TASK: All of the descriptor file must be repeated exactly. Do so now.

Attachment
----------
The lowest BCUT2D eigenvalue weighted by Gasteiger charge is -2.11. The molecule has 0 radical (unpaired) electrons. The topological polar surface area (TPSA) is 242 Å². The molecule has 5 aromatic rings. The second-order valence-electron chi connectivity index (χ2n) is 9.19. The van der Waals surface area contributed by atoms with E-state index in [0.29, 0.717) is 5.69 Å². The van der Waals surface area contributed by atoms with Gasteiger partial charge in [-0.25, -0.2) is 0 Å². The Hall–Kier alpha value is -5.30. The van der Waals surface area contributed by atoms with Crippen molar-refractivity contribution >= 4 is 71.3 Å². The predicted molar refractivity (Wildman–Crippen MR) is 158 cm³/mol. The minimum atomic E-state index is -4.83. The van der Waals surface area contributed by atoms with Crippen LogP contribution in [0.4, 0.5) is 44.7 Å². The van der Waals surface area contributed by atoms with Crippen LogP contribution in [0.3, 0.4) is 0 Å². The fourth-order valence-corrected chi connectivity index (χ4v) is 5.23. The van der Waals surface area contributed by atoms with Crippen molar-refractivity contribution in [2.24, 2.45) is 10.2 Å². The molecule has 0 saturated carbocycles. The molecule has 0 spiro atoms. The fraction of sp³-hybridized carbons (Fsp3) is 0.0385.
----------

The lowest BCUT2D eigenvalue weighted by Gasteiger charge is -2.11. The molecule has 0 radical (unpaired) electrons. The topological polar surface area (TPSA) is 242 Å². The molecule has 5 aromatic rings. The second-order valence-electron chi connectivity index (χ2n) is 9.19. The van der Waals surface area contributed by atoms with E-state index in [0.29, 0.717) is 5.69 Å². The van der Waals surface area contributed by atoms with Gasteiger partial charge in [-0.25, -0.2) is 0 Å². The Hall–Kier alpha value is -5.30. The van der Waals surface area contributed by atoms with Crippen molar-refractivity contribution >= 4 is 71.3 Å². The predicted molar refractivity (Wildman–Crippen MR) is 158 cm³/mol. The minimum atomic E-state index is -4.83. The van der Waals surface area contributed by atoms with Crippen LogP contribution in [0.4, 0.5) is 44.7 Å². The van der Waals surface area contributed by atoms with Crippen LogP contribution in [0.3, 0.4) is 0 Å². The fourth-order valence-corrected chi connectivity index (χ4v) is 5.23. The van der Waals surface area contributed by atoms with Crippen molar-refractivity contribution in [2.24, 2.45) is 10.2 Å². The molecule has 0 saturated carbocycles. The molecule has 0 spiro atoms. The fraction of sp³-hybridized carbons (Fsp3) is 0.0385.